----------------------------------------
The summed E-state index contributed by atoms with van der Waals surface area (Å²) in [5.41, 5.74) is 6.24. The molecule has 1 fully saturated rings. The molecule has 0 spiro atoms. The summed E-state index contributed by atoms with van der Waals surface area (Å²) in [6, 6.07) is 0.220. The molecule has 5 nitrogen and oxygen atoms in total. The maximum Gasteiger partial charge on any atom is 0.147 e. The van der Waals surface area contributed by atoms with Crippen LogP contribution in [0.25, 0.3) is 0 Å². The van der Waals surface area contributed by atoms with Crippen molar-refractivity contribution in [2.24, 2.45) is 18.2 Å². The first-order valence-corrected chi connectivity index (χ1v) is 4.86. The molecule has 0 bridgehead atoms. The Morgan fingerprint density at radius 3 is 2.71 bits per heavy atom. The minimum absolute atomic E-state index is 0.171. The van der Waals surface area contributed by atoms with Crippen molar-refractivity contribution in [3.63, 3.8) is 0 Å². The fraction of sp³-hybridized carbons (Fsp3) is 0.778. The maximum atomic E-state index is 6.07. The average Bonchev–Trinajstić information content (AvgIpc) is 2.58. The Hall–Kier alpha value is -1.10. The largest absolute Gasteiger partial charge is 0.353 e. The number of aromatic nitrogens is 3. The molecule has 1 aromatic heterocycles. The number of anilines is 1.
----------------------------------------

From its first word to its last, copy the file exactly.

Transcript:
The summed E-state index contributed by atoms with van der Waals surface area (Å²) in [5.41, 5.74) is 6.24. The molecule has 1 fully saturated rings. The molecule has 0 spiro atoms. The summed E-state index contributed by atoms with van der Waals surface area (Å²) in [6, 6.07) is 0.220. The molecule has 5 nitrogen and oxygen atoms in total. The maximum Gasteiger partial charge on any atom is 0.147 e. The van der Waals surface area contributed by atoms with Crippen LogP contribution in [0.25, 0.3) is 0 Å². The van der Waals surface area contributed by atoms with Crippen molar-refractivity contribution in [2.24, 2.45) is 18.2 Å². The first-order valence-corrected chi connectivity index (χ1v) is 4.86. The molecule has 0 bridgehead atoms. The Morgan fingerprint density at radius 3 is 2.71 bits per heavy atom. The minimum absolute atomic E-state index is 0.171. The van der Waals surface area contributed by atoms with Crippen molar-refractivity contribution in [3.63, 3.8) is 0 Å². The fraction of sp³-hybridized carbons (Fsp3) is 0.778. The maximum atomic E-state index is 6.07. The average Bonchev–Trinajstić information content (AvgIpc) is 2.58. The Hall–Kier alpha value is -1.10. The largest absolute Gasteiger partial charge is 0.353 e. The number of aromatic nitrogens is 3. The molecule has 1 aromatic heterocycles. The number of anilines is 1.